Pakistan’s first woman Supreme Court judge
Pakistan has sworn in Ayesha Malik as its first female Supreme Court judge, a landmark occasion in a nation where activists say the law is often wielded against women. Justice Ayesha Malik, 55, had been selected by a commission that decides on the promotion of judges. As is typical for Supreme Court judges, she was sworn in on live TV, with her oath administered by Chief Justice Gulzar Ahmad. Pakistan is the only South Asian nation to have never had a female Supreme Court judge, according to Human Rights Watch.
Malik, 55, completed her basic education at schools in Paris, New York, Karachi and London, then earned degrees from the Government College of Commerce & Economics in Karachi, Pakistan College of Law in Lahore and Harvard Law School in the U.S. She worked at two different law firms before becoming a high court judge in the eastern city of Lahore in 2012, according to a court biography. She's also taught banking and mercantile law at various colleges, served as pro bono counsel for NGOs focused on poverty alleviation and contributes to publications including the Oxford Reports on International Law in Domestic Courts. She is also author of a number of publications and has taught banking law at University of the Punjab and mercantile law at the College of Accounting and Management Sciences Karachi. And she's a mother of three.
Malik has appeared as an expert witness in family law cases in England and Australia involving issues of child custody, women's rights and constitutional protection for Pakistani women. She developed a reputation for integrity and discipline on the court, where she helped deliver several landmark verdicts on major constitutional issues, according to The Indian Express. In 2021, for example, the court outlawed the invasive and medically-discredited virginity test performed on women who reported rape or sexual assault, with Malik writing in the 30-page opinion that the practice "offends the dignity of the female victim" and discriminates on the basis of gender.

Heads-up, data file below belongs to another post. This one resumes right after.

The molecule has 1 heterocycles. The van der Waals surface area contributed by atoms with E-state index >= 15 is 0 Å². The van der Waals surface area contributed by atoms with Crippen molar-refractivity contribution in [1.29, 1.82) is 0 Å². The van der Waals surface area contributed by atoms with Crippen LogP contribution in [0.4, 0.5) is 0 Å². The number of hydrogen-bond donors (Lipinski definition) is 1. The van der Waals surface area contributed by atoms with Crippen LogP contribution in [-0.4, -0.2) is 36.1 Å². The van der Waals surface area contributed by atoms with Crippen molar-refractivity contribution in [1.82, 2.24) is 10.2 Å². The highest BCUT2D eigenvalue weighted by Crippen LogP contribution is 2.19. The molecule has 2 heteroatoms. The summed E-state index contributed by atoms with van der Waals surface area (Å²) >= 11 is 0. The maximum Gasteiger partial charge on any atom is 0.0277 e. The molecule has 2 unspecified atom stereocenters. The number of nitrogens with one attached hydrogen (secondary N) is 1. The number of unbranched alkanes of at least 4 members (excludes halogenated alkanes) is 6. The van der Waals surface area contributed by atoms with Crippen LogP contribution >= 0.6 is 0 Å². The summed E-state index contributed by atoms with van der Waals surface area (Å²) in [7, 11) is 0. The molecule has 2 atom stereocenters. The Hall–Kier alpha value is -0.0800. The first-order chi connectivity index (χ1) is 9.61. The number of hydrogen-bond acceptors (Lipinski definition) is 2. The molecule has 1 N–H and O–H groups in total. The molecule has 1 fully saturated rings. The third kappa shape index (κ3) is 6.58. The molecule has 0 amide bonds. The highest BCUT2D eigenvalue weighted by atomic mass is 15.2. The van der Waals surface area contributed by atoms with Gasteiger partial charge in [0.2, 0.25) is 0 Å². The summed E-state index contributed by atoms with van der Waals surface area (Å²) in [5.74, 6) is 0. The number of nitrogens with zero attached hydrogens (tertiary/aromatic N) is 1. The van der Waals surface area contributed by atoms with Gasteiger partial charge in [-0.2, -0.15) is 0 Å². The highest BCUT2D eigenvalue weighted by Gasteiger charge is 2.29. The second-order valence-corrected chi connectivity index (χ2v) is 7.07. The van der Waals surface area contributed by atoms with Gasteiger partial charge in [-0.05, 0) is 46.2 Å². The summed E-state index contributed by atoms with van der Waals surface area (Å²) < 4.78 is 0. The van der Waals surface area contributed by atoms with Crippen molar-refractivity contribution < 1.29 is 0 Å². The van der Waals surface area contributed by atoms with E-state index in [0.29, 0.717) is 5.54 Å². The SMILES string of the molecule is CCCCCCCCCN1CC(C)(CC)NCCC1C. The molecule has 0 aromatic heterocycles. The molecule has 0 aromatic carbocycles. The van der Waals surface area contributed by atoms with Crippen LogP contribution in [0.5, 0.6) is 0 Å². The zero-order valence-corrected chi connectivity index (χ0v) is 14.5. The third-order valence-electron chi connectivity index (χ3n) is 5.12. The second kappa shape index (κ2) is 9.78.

Despite her credentials, Malik's journey to Pakistan's highest court was not an easy one, in part because she was the fourth-most senior judge on the bench in Lahore. She was appointed to the position last year but was voted down, the BBC reports. This year — when she was nominated to fill a seat made vacant by another judge's retirement in August — the nine-member commission approved her appointment by a 5-4 vote. Some lawyers and judges had voiced their opposition to her appointment in the months ahead of the vote, accusing her of cutting ahead of more senior male candidates. The Pakistan Bar Council even said it would strike, according to Pakistan's Geo TV. The contentious process came to an end on Monday, when Chief Justice of Pakistan Gulzar Ahmed administered Malik the oath at a ceremony broadcast on TV. "Justice Ayesha has been appointed on the basis of her merit," he said, according to Geo TV.
Many Pakistani public figures took to social media to offer their praise and congratulations. Prime Minister Imran Khan and Human Rights Minister Shireen Mazari acknowledged the historic day in tweets, while Federal Minister for Science & Technology Shibli Faraz called it "an inspirational moment for women of this country. Supporters are cheering the effect that Malik's groundbreaking role could have for women on both sides of the bench. This will have an impact on cases, not specifically those related to gender, but having a woman judge there will be increased confidence among women to access justice and reach out to the courts. She has broken all barriers in the judicial system and it will allow other women in the system to move forward. We hope this will lead to more women-centric decisions by the judiciary in the future.